There were, however, two things glaringly missing from Odeh’s speech. The first was the issue of Jerusalem, Israel’s actions there, and the right of its Palestinians to their land — at least in the eastern part of the city. This was a shame, since much of the conference focused on Trump’s stated intention to move the U.S. Embassy to Jerusalem.
The other aspect sorely missing from his speech was a clear message — from the leader of Israel’s Palestinian society, who views himself as the alternative that can promise democracy in Israel — to Jewish progressives who cannot stand the idea of a Trump-Netanyahu alliance. Thousands of young people, most of them Jewish Democrats, were looking for some guidance. They didn’t want another representative of the Arab public to talk about why the situation isn’t so great.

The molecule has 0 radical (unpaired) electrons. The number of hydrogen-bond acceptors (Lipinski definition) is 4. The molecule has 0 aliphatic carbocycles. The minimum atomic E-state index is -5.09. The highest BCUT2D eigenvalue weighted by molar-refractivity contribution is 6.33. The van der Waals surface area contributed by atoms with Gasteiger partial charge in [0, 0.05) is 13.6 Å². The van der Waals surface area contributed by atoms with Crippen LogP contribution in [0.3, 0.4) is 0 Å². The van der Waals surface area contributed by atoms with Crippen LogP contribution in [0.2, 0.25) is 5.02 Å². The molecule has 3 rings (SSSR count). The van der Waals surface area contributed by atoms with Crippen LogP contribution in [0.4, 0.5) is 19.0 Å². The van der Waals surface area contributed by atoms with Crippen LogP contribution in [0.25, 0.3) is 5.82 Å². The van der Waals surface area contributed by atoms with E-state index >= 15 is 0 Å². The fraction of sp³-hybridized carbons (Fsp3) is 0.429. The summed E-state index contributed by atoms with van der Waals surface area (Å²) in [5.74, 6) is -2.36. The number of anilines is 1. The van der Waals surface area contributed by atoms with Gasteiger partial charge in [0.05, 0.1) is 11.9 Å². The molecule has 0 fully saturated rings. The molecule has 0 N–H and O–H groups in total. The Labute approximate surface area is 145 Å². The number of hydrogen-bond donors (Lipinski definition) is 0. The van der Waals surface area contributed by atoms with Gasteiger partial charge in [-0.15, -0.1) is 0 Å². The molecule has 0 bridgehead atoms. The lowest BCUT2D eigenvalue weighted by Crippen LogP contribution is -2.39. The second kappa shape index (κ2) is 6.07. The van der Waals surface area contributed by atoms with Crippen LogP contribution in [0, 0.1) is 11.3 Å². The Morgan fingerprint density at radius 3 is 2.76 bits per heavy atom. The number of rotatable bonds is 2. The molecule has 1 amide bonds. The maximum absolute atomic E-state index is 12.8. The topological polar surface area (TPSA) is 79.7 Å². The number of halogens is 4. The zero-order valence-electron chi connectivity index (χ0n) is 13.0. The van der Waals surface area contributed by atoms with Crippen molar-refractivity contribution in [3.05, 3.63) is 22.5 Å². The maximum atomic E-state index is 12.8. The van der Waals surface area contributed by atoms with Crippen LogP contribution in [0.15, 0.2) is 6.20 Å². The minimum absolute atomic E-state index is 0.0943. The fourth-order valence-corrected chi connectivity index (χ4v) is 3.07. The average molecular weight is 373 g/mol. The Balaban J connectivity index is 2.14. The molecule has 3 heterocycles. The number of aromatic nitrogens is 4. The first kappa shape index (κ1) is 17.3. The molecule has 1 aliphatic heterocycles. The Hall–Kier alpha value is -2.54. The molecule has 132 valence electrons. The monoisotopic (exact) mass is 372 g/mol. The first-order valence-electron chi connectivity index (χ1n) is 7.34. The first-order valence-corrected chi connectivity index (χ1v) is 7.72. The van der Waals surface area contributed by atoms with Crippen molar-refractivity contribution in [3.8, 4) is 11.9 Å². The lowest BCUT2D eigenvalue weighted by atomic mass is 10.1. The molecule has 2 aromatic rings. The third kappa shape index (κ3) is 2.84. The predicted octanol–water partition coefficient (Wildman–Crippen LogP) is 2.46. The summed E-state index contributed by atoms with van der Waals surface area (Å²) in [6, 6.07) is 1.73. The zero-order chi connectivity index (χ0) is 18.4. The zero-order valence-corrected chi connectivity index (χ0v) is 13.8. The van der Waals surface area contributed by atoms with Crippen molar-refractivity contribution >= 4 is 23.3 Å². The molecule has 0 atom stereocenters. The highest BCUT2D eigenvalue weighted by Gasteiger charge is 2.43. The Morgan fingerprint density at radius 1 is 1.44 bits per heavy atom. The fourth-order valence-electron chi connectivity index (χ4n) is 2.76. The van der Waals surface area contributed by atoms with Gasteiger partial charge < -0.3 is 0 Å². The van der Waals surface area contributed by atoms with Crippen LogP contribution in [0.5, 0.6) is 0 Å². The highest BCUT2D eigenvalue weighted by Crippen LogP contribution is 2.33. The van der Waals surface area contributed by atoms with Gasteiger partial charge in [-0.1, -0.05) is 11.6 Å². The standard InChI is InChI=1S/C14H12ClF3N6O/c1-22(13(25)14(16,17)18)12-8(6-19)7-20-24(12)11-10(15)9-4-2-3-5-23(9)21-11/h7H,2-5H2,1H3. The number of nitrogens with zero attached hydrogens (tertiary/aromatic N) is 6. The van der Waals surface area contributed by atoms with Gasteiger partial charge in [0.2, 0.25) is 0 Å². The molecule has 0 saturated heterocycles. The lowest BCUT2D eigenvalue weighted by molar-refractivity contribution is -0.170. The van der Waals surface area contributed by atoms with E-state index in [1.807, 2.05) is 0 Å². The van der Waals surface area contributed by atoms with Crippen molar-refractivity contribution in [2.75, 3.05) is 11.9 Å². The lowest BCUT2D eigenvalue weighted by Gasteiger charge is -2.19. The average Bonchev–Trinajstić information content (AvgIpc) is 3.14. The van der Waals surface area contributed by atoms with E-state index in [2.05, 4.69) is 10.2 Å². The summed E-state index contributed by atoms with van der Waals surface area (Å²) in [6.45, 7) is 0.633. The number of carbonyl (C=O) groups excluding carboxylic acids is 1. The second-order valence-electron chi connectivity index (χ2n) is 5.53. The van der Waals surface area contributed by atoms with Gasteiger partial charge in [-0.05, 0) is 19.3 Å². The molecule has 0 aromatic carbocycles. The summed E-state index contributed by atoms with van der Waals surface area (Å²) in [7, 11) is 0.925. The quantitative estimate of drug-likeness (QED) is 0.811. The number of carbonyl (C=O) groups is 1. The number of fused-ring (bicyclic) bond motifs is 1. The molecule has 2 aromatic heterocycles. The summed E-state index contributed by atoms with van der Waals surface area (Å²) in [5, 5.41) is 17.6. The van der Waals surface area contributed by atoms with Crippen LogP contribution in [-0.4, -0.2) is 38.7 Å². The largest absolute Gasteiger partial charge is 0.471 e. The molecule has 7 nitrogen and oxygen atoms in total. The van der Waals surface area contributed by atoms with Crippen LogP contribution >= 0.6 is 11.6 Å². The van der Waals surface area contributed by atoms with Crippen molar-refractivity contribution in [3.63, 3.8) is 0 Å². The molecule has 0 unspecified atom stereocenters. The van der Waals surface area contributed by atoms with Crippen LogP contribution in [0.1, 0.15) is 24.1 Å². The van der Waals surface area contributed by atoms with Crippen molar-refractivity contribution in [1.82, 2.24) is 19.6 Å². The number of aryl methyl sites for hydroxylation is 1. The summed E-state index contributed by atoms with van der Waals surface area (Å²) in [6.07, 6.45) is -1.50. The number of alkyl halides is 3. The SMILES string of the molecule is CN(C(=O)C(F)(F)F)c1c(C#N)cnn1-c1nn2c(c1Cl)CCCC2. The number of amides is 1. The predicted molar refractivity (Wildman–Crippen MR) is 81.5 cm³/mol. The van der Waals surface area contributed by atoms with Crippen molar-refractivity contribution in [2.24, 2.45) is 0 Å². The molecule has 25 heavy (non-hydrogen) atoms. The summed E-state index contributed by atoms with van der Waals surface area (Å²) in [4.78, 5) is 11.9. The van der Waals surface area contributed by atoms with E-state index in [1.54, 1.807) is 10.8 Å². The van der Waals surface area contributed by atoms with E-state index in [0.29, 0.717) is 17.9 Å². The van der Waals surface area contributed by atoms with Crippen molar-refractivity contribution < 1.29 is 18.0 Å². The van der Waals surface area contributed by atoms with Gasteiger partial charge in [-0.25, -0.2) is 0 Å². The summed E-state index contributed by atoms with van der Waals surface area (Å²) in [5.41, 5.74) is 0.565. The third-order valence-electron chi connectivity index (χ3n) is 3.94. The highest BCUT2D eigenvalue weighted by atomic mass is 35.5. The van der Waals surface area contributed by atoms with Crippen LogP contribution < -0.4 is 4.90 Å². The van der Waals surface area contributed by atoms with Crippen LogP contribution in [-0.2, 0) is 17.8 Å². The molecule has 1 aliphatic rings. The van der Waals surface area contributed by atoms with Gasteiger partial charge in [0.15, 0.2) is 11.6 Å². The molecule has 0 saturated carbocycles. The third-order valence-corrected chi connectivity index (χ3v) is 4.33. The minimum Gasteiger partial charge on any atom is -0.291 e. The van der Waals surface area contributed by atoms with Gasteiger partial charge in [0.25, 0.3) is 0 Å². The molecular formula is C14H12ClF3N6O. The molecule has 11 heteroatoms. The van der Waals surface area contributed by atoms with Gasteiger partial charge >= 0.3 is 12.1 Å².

I wanted to tell the people in the crowd a few things: 1. Come visit Palestine and Israel, make connections with the right people. Stay informed and never believe the “alternative facts” that Israel feeds the world. 2. Under Trump, every day is a struggle for Jewish Americans who believe in real democracy, human rights, and social justice. Under Netanyahu, we are already in a daily struggle. Take it from us: raise your voice against oppression and injustice. If we haven’t given up after nearly 70 years, you surely cannot give up now.
But Odeh did not say these things, and that is a shame. But it’s not the end of the world. The message, that there is a leader of a different kind, who is relatively unknown to Jews, was brought home. The crowd was excited and cheered for several minutes.